Pub Type(s)

Journal Article

Language

eng

PubMed ID

28468841

Citation

Meijer, Kim A., et al. "Increased Connectivity of Hub Networks and Cognitive Impairment in Multiple Sclerosis." Neurology, vol. 88, no. 22, 2017, pp. 2107-2114.
Meijer KA, Eijlers AJC, Douw L, et al. Increased connectivity of hub networks and cognitive impairment in multiple sclerosis. Neurology. 2017;88(22):2107-2114.
Meijer, K. A., Eijlers, A. J. C., Douw, L., Uitdehaag, B. M. J., Barkhof, F., Geurts, J. J. G., & Schoonheim, M. M. (2017). Increased connectivity of hub networks and cognitive impairment in multiple sclerosis. Neurology, 88(22), pp. 2107-2114. doi:10.1212/WNL.0000000000003982.
Meijer KA, et al. Increased Connectivity of Hub Networks and Cognitive Impairment in Multiple Sclerosis. Neurology. 2017 May 30;88(22):2107-2114. PubMed PMID: 28468841.
* Article titles in AMA citation format should be in sentence-case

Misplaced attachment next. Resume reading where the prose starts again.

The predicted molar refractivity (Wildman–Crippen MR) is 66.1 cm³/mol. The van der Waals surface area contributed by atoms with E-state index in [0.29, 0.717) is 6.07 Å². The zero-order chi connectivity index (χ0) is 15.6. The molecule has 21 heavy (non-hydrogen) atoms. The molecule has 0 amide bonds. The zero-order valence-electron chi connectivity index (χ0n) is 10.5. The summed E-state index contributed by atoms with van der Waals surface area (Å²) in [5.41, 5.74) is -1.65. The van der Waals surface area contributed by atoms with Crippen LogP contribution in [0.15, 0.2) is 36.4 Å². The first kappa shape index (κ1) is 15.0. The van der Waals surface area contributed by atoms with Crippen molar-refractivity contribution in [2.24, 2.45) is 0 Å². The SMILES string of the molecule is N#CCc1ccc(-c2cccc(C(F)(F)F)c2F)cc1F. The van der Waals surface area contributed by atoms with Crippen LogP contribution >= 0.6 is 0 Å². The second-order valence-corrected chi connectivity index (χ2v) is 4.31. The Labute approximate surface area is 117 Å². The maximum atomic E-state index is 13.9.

TY - JOUR T1 - Increased connectivity of hub networks and cognitive impairment in multiple sclerosis. AU - Meijer,Kim A, AU - Eijlers,Anand J C, AU - Douw,Linda, AU - Uitdehaag,Bernard M J, AU - Barkhof,Frederik, AU - Geurts,Jeroen J G, AU - Schoonheim,Menno M, Y1 - 2017/05/03/ PY - 2016/07/28/received PY - 2017/03/06/accepted PY - 2017/5/5/pubmed PY - 2017/6/6/medline PY - 2017/5/5/entrez SP - 2107 EP - 2114 JF - Neurology JO - Neurology VL - 88 IS - 22 N2 - OBJECTIVE: To investigate default-mode network (DMN) and frontoparietal network (FPN) dysfunction in cognitively impaired (CI) patients with multiple sclerosis (MS) because these networks strongly relate to cognition and contain most of the hubs of the brain. METHODS: Resting-state fMRI and neuropsychological assessments were performed in 322 patients with MS and 96 healthy controls (HCs). Patients with MS were classified as CI (z score < -2.0 on at least 2 tests; n = 87), mildly cognitively impaired (z score < -1.5 on at least 2 tests and not CI; n = 65), and cognitively preserved (CP; n = 180). Within-network connectivity, connectivity with the rest of the brain, and between-network connectivity were calculated and compared between groups. Connectivity values were normalized for individual means and SDs. RESULTS: Only in CI, both the DMN and FPN showed increased connectivity with the rest of the brain compared to HCs and CP, with no change in within- or between-network connectivity. Regionally, this increased connectivity was driven by the inferior parietal, posterior cingulate, and angular gyri. Increased connectivity with the rest of the brain correlated with worse cognitive performance, namely attention for the FPN as well as information processing speed and working memory for both networks. CONCLUSIONS: In CI patients with MS, the DMN and FPN showed increased connectivity with the rest of the brain, while normal within- and between-network connectivity levels were maintained. These findings indicate that cognitive impairment in MS features disturbed communication of hub-rich networks, but only with the more peripheral (i.e., nonhub) regions of the brain. SN - 1526-632X UR - https://www.unboundmedicine.com/medline/citation/28468841/Increased_connectivity_of_hub_networks_and_cognitive_impairment_in_multiple_sclerosis_ L2 - http://www.neurology.org/cgi/pmidlookup?view=long&amp;pmid=28468841 DB - PRIME DP - Unbound Medicine ER -